Impact At Scale

The Beeck Center engages global leaders to drive social change at scale.

Luke Butcher GU Impacts Fellow Beeck Center Social Impact Mhaswad India

The NextGen Leadership Series: Luke Butcher

June 21, 2017 | The NextGen Leadership Series, GU Impacts Profile: Luke Butcher

Interview by Ali Walton, Beeck Communications Analyst

Meet Luke! He’s a sophomore in the College, studying Economics, Mathematics, and French. He will be combining his experiences with microfinance and community empowerment at his fellowship with Mann Deshi Bank and Foundation at Mhaswad, India.

What is your assigned location and what makes you excited about it?

My assigned location is the Mann Deshi Bank and Mann Deshi Foundation in Mhaswad, India. Without a doubt, I am most excited about meeting the women that run Mann Deshi and the women that Mann Deshi serves, and then discovering how I can contribute to something meaningful. Managing the language barrier as well as I can, I would love to hear their stories, and come to appreciate the nuances of their life in Mhaswad. The range of services that Mann Deshi provides is also unmatched, so I’m really looking forward to seeing all of Mann Deshi’s work in action.

What does social impact mean to you in your experiences?

Social impact to me means working towards long-term empowerment. More specifically, I think that it means partnering with disadvantaged communities in such a way that builds capacities, and ensures that those capacities last. Whether it is information, training, capital, or some other valuable resource, any tool that enables people to take greater control of their lives is valuable in my mind. If the effects of a program (such as business training, insurance, etc.) are still present months or even years later, and the people benefiting consider them worthwhile, then I would call them a social impact.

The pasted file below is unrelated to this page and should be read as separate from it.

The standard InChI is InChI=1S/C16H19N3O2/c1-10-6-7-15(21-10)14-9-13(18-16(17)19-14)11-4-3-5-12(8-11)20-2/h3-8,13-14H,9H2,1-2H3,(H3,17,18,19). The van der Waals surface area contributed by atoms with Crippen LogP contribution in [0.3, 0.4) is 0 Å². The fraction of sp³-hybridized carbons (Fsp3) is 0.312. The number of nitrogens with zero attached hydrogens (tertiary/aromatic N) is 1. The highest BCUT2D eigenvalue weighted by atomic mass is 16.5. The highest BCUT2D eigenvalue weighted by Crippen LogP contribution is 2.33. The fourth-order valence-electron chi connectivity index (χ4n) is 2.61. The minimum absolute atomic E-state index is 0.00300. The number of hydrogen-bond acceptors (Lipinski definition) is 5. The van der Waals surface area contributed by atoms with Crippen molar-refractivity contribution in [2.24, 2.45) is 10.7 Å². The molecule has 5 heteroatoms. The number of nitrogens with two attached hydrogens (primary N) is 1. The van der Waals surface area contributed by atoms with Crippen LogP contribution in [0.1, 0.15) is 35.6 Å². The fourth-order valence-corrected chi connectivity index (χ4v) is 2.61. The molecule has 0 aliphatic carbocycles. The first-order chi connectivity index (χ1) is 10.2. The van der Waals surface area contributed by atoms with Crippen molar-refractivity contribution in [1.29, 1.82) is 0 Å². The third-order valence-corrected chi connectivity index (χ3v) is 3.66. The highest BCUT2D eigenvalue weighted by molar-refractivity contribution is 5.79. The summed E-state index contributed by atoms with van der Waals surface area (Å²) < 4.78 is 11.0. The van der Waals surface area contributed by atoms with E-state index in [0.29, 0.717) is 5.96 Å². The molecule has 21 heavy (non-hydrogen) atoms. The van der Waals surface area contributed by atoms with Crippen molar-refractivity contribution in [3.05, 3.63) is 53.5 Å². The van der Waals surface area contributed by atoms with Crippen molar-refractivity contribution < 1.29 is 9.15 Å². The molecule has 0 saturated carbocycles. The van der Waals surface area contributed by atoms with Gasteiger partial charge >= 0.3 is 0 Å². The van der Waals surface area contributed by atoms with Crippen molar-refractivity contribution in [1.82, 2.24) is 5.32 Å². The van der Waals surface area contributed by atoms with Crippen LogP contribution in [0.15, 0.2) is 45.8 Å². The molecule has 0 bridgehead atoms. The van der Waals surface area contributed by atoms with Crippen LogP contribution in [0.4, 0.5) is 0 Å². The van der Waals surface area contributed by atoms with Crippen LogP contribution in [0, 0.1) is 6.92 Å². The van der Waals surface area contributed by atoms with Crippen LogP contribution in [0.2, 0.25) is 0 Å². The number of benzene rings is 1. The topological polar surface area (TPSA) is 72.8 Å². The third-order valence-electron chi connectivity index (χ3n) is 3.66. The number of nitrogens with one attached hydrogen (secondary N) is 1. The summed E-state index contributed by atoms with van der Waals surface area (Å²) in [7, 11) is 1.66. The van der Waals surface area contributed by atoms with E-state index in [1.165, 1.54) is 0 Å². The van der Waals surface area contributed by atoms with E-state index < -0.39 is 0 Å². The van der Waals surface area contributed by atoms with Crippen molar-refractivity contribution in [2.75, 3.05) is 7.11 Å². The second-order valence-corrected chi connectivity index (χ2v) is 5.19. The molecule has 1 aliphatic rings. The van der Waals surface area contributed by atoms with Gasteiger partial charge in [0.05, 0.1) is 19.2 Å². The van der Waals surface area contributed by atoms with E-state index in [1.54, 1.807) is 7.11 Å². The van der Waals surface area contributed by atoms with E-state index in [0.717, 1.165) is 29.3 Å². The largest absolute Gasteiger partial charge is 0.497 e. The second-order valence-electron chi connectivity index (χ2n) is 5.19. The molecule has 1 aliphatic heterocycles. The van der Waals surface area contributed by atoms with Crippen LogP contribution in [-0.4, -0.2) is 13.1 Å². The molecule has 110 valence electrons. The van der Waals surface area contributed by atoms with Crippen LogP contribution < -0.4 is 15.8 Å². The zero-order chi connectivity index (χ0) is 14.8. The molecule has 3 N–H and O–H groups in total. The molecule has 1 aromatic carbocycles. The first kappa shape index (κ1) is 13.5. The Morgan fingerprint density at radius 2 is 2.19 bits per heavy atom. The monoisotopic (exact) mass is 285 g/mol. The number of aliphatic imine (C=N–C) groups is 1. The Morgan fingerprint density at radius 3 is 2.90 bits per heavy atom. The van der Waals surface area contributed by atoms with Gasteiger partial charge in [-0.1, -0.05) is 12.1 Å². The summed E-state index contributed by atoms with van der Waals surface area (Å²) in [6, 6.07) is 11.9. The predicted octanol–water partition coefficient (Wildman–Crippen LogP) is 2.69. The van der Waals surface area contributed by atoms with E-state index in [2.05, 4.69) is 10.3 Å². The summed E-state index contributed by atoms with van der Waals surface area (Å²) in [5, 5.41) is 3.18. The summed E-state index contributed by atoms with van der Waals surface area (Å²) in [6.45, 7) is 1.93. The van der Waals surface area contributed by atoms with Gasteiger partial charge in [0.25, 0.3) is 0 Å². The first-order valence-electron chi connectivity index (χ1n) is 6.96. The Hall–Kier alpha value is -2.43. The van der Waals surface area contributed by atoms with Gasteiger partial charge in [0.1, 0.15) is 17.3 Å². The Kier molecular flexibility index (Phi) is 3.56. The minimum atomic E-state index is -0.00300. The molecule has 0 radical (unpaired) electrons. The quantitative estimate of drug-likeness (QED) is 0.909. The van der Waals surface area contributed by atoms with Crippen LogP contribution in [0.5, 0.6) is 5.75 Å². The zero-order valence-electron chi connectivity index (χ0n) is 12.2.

How do you hope to grow through GU Impacts?

I hope to grow through GU Impacts in several ways. First, I hope to gain a practical understanding of development. I have taken some relevant coursework, but I think it can only go so far; it doesn’t substitute the voices of actual communities. I imagine that l have misconceptions and oversimplifications about development (surely about microfinance, gender inequality, and cultural norms) that I could dispel this summer. Second, I hope that GU Impacts will propel me to pursue a career even more focused on social impact. Through the personal connections I have made, service in DC has made me so much more aware of the privileges I have and the responsibilities I feel towards other people; I hope that similar outcomes will occur in India. Lastly, I hope to learn more about how to deal with the new and unexpected. My fellowship-project will probably be the most challenging experience of my life. Whether it’s language or culture or weather, aspects of the fellowship-project will require me to adapt and stay focused on contributing the most that I can.

Why did you decide to apply to GU Impacts?

I decided to apply to GU Impacts partially for the growth that I just described. Ultimately though, it was the likelihood of making an impact that stood out to me. When I heard about the capstone projects of last year’s fellows, I was so impressed by their contributions (in addition to their sense of initiative) that I felt inspired to join the program in hopes of conducting similar work this summer. If you read about the parts of the program, it makes sense; GU Impacts is very comprehensive. Whether it’s the cultural orientation or project planning or reflections, there are components that make tangible impact so much more likely.

What do you think makes GU Impacts different from other service programs at Georgetown?

What makes GU Impacts different is the same reason that drove me to apply — the comprehensiveness of the program. It really is more than an internship. The preparation, resources, deliverables, and post-project activities are unparalleled by other programs.

What’s your favorite quote?

“Listening to others, especially those with whom we disagree, tests our own ideas and beliefs. It forces us to recognize, with humility, that we don’t have a monopoly on the truth.” — Janet Yellen

What are you currently reading?

Naked City: The Death and Life of Authentic Urban Places, by Sharon Zukin


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